The Israelites wandered in the desert for 40 years. Should I be any different?

I was recently besmirched due to my unconventional way of seeking to understand God, the world, and my place in it over the last several years. I was called a “wanderer” who was trying to fit God into a box of my own design. The conversation began as in inquiry into the importance of crying out about the injustices of world politics and economic events. However, the words were spoken by a Christian, a faith that has truly morphed in my own life from being based on the standardized and sterile doctrines of the Church into a vibrant connection with the Source of All Creation.

My concern is that too many people, especially those of the Christian faith, seem to be submerged in a mentality of negative outcome in the temporal world instead of living the abundant, eternal life that Jesus promised. Politics and finances will pass away, but the light of Christ shines for eternity. While I agree that we need to be conscious of what is occurring in the world around us and act appropriately upon it, I do not think that bemoaning a gloom and doom scenario where we are all destined to be overcome by the evil and thoughtlessness of this world is the fruit that the Spirit of God offers. It’s not that I don’t think we should address and participate in what is happening on the temporal plane; that is what time is for. However, I want to encourage people of faith to keep the end in mind and know that in the grand scheme of things, according to biblical accounts, Christ is victorious and will create a new heaven and new earth where these things will not matter at all.

As far as my own personal journey goes, do not confuse wandering with exploring. When I was young, I connected very deeply with the Spirit of Christ and I believe it to be the Source of all things. In all humility, I accept that my own understanding of things with the roughly ten percent of my brain that I usually use is not without fault. With that understanding, I can live at peace with those who might have a different tradition, come from a different culture, or are walking a different spiritual path. I am less concerned with the language people use to define God than I am with the fruit of the Spirit that I see in their lives. I connect with that source through what I call Christ. It is a very real, very intimate relationship I have forged as I have walked the path He has guided me on.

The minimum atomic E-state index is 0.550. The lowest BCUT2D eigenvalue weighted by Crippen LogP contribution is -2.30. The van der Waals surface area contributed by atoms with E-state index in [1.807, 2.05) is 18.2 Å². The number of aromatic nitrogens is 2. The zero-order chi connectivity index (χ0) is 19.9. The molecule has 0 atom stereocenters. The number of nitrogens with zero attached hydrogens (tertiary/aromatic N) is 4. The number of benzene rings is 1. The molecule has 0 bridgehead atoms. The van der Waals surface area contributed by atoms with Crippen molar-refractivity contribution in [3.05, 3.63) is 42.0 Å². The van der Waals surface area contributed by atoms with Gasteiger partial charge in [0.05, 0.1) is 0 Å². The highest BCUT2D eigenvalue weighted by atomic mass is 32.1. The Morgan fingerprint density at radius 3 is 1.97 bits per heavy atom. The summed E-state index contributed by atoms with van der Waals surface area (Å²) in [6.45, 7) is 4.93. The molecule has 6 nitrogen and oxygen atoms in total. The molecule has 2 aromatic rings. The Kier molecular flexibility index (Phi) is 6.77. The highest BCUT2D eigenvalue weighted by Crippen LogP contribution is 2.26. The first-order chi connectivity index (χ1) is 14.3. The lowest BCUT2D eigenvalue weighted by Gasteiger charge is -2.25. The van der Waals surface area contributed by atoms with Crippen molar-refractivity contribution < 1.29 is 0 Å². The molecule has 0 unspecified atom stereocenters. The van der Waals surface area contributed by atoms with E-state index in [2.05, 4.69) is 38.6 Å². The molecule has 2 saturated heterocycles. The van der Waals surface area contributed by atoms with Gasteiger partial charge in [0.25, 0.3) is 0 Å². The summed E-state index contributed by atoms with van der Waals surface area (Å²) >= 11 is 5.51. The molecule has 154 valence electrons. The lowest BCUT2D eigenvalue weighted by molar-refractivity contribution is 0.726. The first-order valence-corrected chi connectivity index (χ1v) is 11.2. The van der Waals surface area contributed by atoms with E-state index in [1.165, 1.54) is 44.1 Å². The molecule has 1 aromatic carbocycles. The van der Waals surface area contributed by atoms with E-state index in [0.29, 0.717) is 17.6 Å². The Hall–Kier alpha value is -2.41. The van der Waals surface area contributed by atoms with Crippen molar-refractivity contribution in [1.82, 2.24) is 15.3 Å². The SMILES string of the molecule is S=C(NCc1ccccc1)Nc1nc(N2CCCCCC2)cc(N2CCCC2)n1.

My path has not always been easy, and it has not brought be peace in every moment. I am still a human with all of the frailties and fallibilities that come with that. Nevertheless, I do have the capacity, in the midst of whatever might be going wrong in the world around me, beyond whatever this illusion called “reality” holds up as chaos, to tune in to the peace that passes all understanding and know that God is who He says He is. My faith is founded on the love of Christ, not in my own understanding.

Being brought up in the Christian church and becoming involved in a variety of Christian organizations and activities, I noticed much of what did not resonate as Truth with the Spirit inside me. I believed Truth to be Christ, the Word, I Am That I Am, and I still do. However, the religion that was spawned in the name of Christ seemed to be, and often still seems to be, a way that seems right to a man ending only in death. I did not see the traditional use of religion as a way to fully become connected to the consciousness of Christ, but more often as a fire insurance policy based on a life of selfishness and fear.

That’s not to say that I disagree with all of Christianity. I see many Christians who are coming alive in the light of Christ and doing the good works that Jesus said they would do. People like Shane Claiborne and Jim Wallis of the Sojourners movement. However, I cannot rationally accept much of the dogma instituted by many churches as the basis of my faith as I have seen this activity result in more bigotry, hatred, fear, judgment, and murder than I have often seen outside the walls of the Church. The reason I am not a member of any particular church is the same reason Jesus had issues with his own religious order of the time. They have become complacent in their faith and now often exist only to promulgate themselves through donations they can get from selling insurance policies instead of doing the work that Christ called them to do by feeding the hungry, sheltering the homeless, and caring for the sick and imprisoned.

Again, this is not true of all Christians or all churches, but I believe, based on my experience of God walking with me through all of my endeavors, both noble and foolish, that God is going to do what He is going to do regardless of what the organizational Church does. God works in the hearts, minds, and spirits of men. What I am looking for is merely the opportunity and resilience to let Him do it through me, something that He is never negligent in, no matter how badly or how many times I may stumble.

How do I connect with Christ, read The McAllister Code and find out.

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